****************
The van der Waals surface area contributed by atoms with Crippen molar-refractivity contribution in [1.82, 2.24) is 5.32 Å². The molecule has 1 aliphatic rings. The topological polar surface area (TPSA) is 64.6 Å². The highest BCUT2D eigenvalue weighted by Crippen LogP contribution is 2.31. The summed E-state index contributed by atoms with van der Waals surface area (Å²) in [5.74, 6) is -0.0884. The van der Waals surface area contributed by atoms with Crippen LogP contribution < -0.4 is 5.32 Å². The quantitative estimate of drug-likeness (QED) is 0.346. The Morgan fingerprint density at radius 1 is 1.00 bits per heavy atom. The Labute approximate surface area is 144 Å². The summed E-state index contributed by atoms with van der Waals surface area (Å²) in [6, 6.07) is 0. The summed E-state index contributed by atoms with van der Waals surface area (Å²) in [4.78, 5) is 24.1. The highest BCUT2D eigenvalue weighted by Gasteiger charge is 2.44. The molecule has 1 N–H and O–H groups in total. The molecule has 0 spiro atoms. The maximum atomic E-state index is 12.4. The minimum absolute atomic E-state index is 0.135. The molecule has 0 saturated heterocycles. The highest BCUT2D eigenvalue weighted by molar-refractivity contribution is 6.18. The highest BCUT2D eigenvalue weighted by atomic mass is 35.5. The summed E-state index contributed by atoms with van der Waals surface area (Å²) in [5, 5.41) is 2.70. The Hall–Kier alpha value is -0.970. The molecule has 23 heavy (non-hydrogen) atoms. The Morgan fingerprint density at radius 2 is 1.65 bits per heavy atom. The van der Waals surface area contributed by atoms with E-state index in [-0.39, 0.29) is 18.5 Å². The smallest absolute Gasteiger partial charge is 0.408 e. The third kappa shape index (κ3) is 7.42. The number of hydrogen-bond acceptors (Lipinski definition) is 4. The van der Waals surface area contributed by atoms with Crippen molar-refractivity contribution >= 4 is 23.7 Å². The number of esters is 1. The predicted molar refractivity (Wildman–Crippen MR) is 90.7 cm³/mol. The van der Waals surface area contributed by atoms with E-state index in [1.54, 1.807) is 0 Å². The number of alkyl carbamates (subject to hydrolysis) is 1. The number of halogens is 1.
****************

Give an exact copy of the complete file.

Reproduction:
The van der Waals surface area contributed by atoms with Crippen molar-refractivity contribution in [1.82, 2.24) is 5.32 Å². The molecule has 1 aliphatic rings. The topological polar surface area (TPSA) is 64.6 Å². The highest BCUT2D eigenvalue weighted by Crippen LogP contribution is 2.31. The summed E-state index contributed by atoms with van der Waals surface area (Å²) in [5.74, 6) is -0.0884. The van der Waals surface area contributed by atoms with Crippen LogP contribution < -0.4 is 5.32 Å². The quantitative estimate of drug-likeness (QED) is 0.346. The Morgan fingerprint density at radius 1 is 1.00 bits per heavy atom. The Labute approximate surface area is 144 Å². The summed E-state index contributed by atoms with van der Waals surface area (Å²) in [6, 6.07) is 0. The summed E-state index contributed by atoms with van der Waals surface area (Å²) in [4.78, 5) is 24.1. The highest BCUT2D eigenvalue weighted by Gasteiger charge is 2.44. The molecule has 1 N–H and O–H groups in total. The molecule has 0 spiro atoms. The maximum atomic E-state index is 12.4. The minimum absolute atomic E-state index is 0.135. The molecule has 0 saturated heterocycles. The highest BCUT2D eigenvalue weighted by molar-refractivity contribution is 6.18. The highest BCUT2D eigenvalue weighted by atomic mass is 35.5. The summed E-state index contributed by atoms with van der Waals surface area (Å²) in [5, 5.41) is 2.70. The Hall–Kier alpha value is -0.970. The molecule has 23 heavy (non-hydrogen) atoms. The Morgan fingerprint density at radius 2 is 1.65 bits per heavy atom. The van der Waals surface area contributed by atoms with E-state index in [-0.39, 0.29) is 18.5 Å². The smallest absolute Gasteiger partial charge is 0.408 e. The third kappa shape index (κ3) is 7.42. The number of hydrogen-bond acceptors (Lipinski definition) is 4. The van der Waals surface area contributed by atoms with Crippen molar-refractivity contribution >= 4 is 23.7 Å². The number of esters is 1. The predicted molar refractivity (Wildman–Crippen MR) is 90.7 cm³/mol. The van der Waals surface area contributed by atoms with E-state index in [1.54, 1.807) is 0 Å². The number of alkyl carbamates (subject to hydrolysis) is 1. The number of halogens is 1.